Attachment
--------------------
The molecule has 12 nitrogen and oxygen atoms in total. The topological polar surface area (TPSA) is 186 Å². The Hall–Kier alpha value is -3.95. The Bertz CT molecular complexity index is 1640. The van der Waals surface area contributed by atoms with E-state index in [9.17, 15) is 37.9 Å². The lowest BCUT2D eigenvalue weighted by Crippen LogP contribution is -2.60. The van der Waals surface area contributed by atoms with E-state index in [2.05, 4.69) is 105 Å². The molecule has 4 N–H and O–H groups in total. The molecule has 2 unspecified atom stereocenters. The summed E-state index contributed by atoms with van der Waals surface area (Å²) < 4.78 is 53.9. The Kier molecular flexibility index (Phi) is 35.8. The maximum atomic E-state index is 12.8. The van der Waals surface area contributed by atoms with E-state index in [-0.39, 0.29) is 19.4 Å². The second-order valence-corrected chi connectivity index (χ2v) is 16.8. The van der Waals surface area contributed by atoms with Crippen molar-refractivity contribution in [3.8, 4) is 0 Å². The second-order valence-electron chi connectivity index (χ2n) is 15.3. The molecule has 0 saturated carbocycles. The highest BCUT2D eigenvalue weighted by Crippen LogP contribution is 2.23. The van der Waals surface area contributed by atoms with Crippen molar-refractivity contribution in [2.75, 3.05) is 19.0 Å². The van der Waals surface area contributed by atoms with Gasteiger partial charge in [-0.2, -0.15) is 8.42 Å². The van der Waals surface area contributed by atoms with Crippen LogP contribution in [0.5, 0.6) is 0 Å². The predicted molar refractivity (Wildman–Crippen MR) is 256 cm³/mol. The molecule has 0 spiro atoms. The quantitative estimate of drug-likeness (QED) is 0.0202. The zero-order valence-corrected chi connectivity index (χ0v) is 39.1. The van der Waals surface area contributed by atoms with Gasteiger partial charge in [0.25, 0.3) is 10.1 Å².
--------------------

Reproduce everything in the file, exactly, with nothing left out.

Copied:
The molecule has 12 nitrogen and oxygen atoms in total. The topological polar surface area (TPSA) is 186 Å². The Hall–Kier alpha value is -3.95. The Bertz CT molecular complexity index is 1640. The van der Waals surface area contributed by atoms with E-state index in [9.17, 15) is 37.9 Å². The lowest BCUT2D eigenvalue weighted by Crippen LogP contribution is -2.60. The van der Waals surface area contributed by atoms with E-state index in [2.05, 4.69) is 105 Å². The molecule has 4 N–H and O–H groups in total. The molecule has 2 unspecified atom stereocenters. The summed E-state index contributed by atoms with van der Waals surface area (Å²) < 4.78 is 53.9. The Kier molecular flexibility index (Phi) is 35.8. The maximum atomic E-state index is 12.8. The van der Waals surface area contributed by atoms with E-state index in [-0.39, 0.29) is 19.4 Å². The second-order valence-corrected chi connectivity index (χ2v) is 16.8. The van der Waals surface area contributed by atoms with Crippen molar-refractivity contribution in [3.8, 4) is 0 Å². The second-order valence-electron chi connectivity index (χ2n) is 15.3. The molecule has 0 saturated carbocycles. The highest BCUT2D eigenvalue weighted by Crippen LogP contribution is 2.23. The van der Waals surface area contributed by atoms with Crippen molar-refractivity contribution in [2.75, 3.05) is 19.0 Å². The van der Waals surface area contributed by atoms with Gasteiger partial charge in [-0.2, -0.15) is 8.42 Å². The van der Waals surface area contributed by atoms with Crippen LogP contribution in [0.5, 0.6) is 0 Å². The predicted molar refractivity (Wildman–Crippen MR) is 256 cm³/mol. The molecule has 0 spiro atoms. The quantitative estimate of drug-likeness (QED) is 0.0202. The zero-order valence-corrected chi connectivity index (χ0v) is 39.1. The van der Waals surface area contributed by atoms with Gasteiger partial charge in [0.25, 0.3) is 10.1 Å².